C=[c0mc11mc1Lmc21mc2Lm]T
I=[n=1Nimnn=1Ncosδ1nimnn=1NcosδLnimnn=1Nsinδ1nimnn=1NsinδLnimn]T.
And in Eq. (10), A' can be expressed as
A'=[Mm=1Mcosφ1mm=1McosφLmm=1Msinφ1mm=1MsinφLmm=1Mcosφ1mm=1Mcos2φ1mm=1Mcosφ1mcosφLmm=1Mcosφ1msinφ1mm=1Mcosφ1msinφLmm=1McosφLmm=1Mcosφ1mcosφLmm=1Mcos2φLmm=1McosφLmsinφ1mm=1McosφLmsinφLmm=1Msinφ1mm=1Mcosφ1msinφ1mm=1McosφLmsinφ1mm=1Msin2φ1mm=1Msinφ1msinφLmm=1MsinφLmm=1Mcosφ1msinφLmm=1McosφLmsinφLmm=1Msinφ1msinδLmn=1Msin2φLm]
C=[c0mc'11nc'1Lnc'21nc'2Ln]T
I'=[m=1Mimnm=1Mcosφ1mimnm=1McosφLmimnm=1Msinφ1mimnm=1MsinφLmimn]T
Where, the matrix with superscript T denotes the corresponding transposed matrix. Thus, C can be determined from Eq. (9) by
C=A1I
And then the wrapped phase of single-wavelength can be obtained by
φlm=arctan(c2lmc1lm)
Similarly,C'can be determined from Eq. (10)
C'=A'1I'
And then the phase-shifts of single-wavelength can be obtained by
δln=arctan(c'2lnc'1ln).
Where A1and A'1respectively denote the inverse matrix of AandA'.

From the above derivation, it is presented that both the wrapped phases and the phase-shifts of each single-wavelength can be simultaneously determined by the least-square iterative algorithm. If the phase-shifts of each single-wavelength are known, the wrapped phases of each single-wavelength can be directly calculated by Eqs. (17) and (18). Otherwise, based on the iterative operation in Eqs. (17)-(20) until the phase-shifts reach the convergence limit, the accurate wrapped phases and phase-shifts of each wavelength also can be obtained. Of course, there are several aspects should be illuminated: (1) To guarantee that bothA andA' are nonsingular matrixes, it is required that the number of the captured interferograms must be more than 2L + 1; (2) In Eqs. (17) and (18), it is required that the background intensity and the modulation in all illumination lasers are unchanged during the phase–shifting procedure; (3) In Eqs. (19) and (20), it is required that the modulation of each pixel in all illumination lasers are unchanged during the phase–shifting procedure. For convenience, we give a detail procedure of the phase retrieval by the least-square iterative algorithm as following:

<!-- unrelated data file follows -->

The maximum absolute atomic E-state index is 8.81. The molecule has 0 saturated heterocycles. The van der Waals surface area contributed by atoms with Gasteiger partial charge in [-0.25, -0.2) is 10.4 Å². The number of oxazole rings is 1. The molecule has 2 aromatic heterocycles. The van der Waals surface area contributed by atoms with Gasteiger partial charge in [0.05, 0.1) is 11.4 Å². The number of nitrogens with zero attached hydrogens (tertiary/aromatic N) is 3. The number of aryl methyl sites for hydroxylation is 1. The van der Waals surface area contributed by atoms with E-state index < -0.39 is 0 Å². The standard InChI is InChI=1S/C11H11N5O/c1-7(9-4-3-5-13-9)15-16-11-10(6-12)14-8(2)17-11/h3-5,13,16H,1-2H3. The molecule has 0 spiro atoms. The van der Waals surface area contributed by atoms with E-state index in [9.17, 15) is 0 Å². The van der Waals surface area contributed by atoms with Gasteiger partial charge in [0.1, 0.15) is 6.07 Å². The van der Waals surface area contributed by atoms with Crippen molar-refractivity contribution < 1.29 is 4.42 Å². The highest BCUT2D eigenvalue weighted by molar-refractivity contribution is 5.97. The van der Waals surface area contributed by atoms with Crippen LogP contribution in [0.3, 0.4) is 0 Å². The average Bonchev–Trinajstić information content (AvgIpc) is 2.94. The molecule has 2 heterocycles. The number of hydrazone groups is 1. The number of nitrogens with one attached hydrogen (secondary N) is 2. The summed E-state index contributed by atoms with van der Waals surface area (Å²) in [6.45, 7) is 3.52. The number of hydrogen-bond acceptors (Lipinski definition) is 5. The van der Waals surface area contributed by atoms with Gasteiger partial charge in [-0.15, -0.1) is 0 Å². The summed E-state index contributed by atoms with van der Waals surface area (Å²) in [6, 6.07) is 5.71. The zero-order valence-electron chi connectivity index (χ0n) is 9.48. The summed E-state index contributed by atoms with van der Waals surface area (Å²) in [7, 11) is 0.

Step1. Set up the initial phase-shifts of each single-wavelength and the convergence threshold value. To reduce the number of the iterative operation and ensure the high calculation accuracy, it is required that the initial phase-shifts should be set as far as possible the same with the actual phase-shifts. In general, the accurate wrapped phases of each single-wavelength can be obtained when the phase-shifts of each wavelength reach the convergence threshold value. The convergence condition of the phase-shifts can be expressed as

Th=max{|[δln(k)δl1(k)][δln(k1)δl1(k1)]|}<ε
Where, ε denotes the preset convergence threshold value; k is the number of the iterative operation. If the convergence conditions of the phase-shifts at each wavelength are satisfied, the iterative operation will be broken.

Step2. Calculate the wrapped phase of each single-wavelength by Eqs. (17) and (18).

Step3. Calculate the phase-shifts of each single-wavelength by Eqs. (19) and (20).

Step4. If the condition of Eq. (21) is satisfied, the wrapped phase of single-wavelength can be determined in Step 1. Otherwise, repeat step2 and step3.

3. Numerical simulation

Numerical simulation is carried out to verify the performance of the proposed method, in which two illumination lasers with wavelength of λ1 = 532nm and λ2 = 632.8nm are employed to record a sequence of SPSDWIs. To simulate the practical experimental environment, the measured phase, background intensity and modulation of the simulated SPSDWIs are from the experimental interferograms. In addition, the preset phase-shifts are used as the theoretical value and 5-frame SPSDWIs are chosen in this numerical simulation. The convergence threshold value is set asε0.01.

Figure 1(a) shows one of experimental single-wavelength phase-shifting interferograms with size of 256 × 256 pixels at 532nm, its wrapped phase retrieved by 5-step phase-shifting algorithm; background and modulation are respectively given in Figs. 1(b)-1(d). Similarly, we also give the corresponding results at 632.8nm, as shown in Figs. 1(e)-1(f).